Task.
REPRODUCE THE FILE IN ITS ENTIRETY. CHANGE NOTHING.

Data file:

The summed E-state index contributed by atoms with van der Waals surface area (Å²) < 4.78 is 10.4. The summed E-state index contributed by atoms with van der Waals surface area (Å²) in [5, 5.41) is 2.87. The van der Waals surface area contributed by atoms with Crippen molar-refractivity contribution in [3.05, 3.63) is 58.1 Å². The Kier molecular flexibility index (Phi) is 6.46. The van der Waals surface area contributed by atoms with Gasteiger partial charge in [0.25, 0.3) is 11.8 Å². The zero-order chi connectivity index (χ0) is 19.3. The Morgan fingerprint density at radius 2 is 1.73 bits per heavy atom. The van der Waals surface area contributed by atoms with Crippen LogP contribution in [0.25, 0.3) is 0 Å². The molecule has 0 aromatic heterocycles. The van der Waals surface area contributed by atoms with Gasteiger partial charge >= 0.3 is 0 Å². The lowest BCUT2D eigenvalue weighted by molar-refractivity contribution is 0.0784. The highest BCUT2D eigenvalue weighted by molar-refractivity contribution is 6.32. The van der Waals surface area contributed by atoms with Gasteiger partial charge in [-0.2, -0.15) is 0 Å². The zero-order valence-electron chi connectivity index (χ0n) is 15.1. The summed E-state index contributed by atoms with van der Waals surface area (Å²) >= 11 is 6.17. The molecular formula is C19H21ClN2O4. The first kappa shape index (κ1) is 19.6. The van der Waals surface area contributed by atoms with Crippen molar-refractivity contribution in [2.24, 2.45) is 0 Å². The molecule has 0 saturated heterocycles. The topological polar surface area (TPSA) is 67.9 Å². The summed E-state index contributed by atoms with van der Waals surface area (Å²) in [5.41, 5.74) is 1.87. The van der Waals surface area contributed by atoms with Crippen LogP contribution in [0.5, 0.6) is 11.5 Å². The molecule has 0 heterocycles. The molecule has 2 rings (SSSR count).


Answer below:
The summed E-state index contributed by atoms with van der Waals surface area (Å²) < 4.78 is 10.4. The summed E-state index contributed by atoms with van der Waals surface area (Å²) in [5, 5.41) is 2.87. The van der Waals surface area contributed by atoms with Crippen molar-refractivity contribution in [3.05, 3.63) is 58.1 Å². The Kier molecular flexibility index (Phi) is 6.46. The van der Waals surface area contributed by atoms with Gasteiger partial charge in [0.25, 0.3) is 11.8 Å². The zero-order chi connectivity index (χ0) is 19.3. The Morgan fingerprint density at radius 2 is 1.73 bits per heavy atom. The van der Waals surface area contributed by atoms with Crippen LogP contribution in [0.25, 0.3) is 0 Å². The molecule has 0 aromatic heterocycles. The van der Waals surface area contributed by atoms with Gasteiger partial charge >= 0.3 is 0 Å². The lowest BCUT2D eigenvalue weighted by molar-refractivity contribution is 0.0784. The highest BCUT2D eigenvalue weighted by molar-refractivity contribution is 6.32. The van der Waals surface area contributed by atoms with Gasteiger partial charge in [-0.2, -0.15) is 0 Å². The zero-order valence-electron chi connectivity index (χ0n) is 15.1. The summed E-state index contributed by atoms with van der Waals surface area (Å²) >= 11 is 6.17. The molecular formula is C19H21ClN2O4. The first kappa shape index (κ1) is 19.6. The van der Waals surface area contributed by atoms with Crippen molar-refractivity contribution in [2.24, 2.45) is 0 Å². The molecule has 0 saturated heterocycles. The topological polar surface area (TPSA) is 67.9 Å². The summed E-state index contributed by atoms with van der Waals surface area (Å²) in [5.41, 5.74) is 1.87. The van der Waals surface area contributed by atoms with Crippen LogP contribution in [0.5, 0.6) is 11.5 Å². The molecule has 0 heterocycles. The molecule has 2 rings (SSSR count).